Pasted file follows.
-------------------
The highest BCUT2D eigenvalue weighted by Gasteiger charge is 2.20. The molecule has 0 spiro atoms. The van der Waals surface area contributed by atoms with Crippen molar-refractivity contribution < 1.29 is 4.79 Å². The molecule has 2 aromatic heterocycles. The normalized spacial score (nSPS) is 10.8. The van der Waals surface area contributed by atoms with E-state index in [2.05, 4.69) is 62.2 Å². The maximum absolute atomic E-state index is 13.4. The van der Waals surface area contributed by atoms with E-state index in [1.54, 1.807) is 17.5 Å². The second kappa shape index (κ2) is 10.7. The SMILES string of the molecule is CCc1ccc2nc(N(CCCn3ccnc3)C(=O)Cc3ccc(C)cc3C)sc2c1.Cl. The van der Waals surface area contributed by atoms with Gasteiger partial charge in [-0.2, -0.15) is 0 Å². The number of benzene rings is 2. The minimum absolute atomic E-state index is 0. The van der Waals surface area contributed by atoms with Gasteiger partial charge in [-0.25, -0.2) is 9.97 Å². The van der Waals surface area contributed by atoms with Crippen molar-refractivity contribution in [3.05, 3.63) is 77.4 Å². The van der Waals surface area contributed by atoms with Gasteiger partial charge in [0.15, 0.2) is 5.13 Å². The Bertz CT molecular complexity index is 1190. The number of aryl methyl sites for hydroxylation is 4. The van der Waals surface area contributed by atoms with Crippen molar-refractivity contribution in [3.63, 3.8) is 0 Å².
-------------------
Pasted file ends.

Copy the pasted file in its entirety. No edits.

The highest BCUT2D eigenvalue weighted by Gasteiger charge is 2.20. The molecule has 0 spiro atoms. The van der Waals surface area contributed by atoms with Crippen molar-refractivity contribution < 1.29 is 4.79 Å². The molecule has 2 aromatic heterocycles. The normalized spacial score (nSPS) is 10.8. The van der Waals surface area contributed by atoms with E-state index in [2.05, 4.69) is 62.2 Å². The maximum absolute atomic E-state index is 13.4. The van der Waals surface area contributed by atoms with E-state index in [1.54, 1.807) is 17.5 Å². The second kappa shape index (κ2) is 10.7. The SMILES string of the molecule is CCc1ccc2nc(N(CCCn3ccnc3)C(=O)Cc3ccc(C)cc3C)sc2c1.Cl. The van der Waals surface area contributed by atoms with Gasteiger partial charge in [-0.2, -0.15) is 0 Å². The number of benzene rings is 2. The minimum absolute atomic E-state index is 0. The van der Waals surface area contributed by atoms with Gasteiger partial charge in [-0.25, -0.2) is 9.97 Å². The van der Waals surface area contributed by atoms with Crippen molar-refractivity contribution in [3.05, 3.63) is 77.4 Å². The van der Waals surface area contributed by atoms with Gasteiger partial charge in [0.15, 0.2) is 5.13 Å². The Bertz CT molecular complexity index is 1190. The number of aryl methyl sites for hydroxylation is 4. The van der Waals surface area contributed by atoms with Crippen molar-refractivity contribution in [3.63, 3.8) is 0 Å².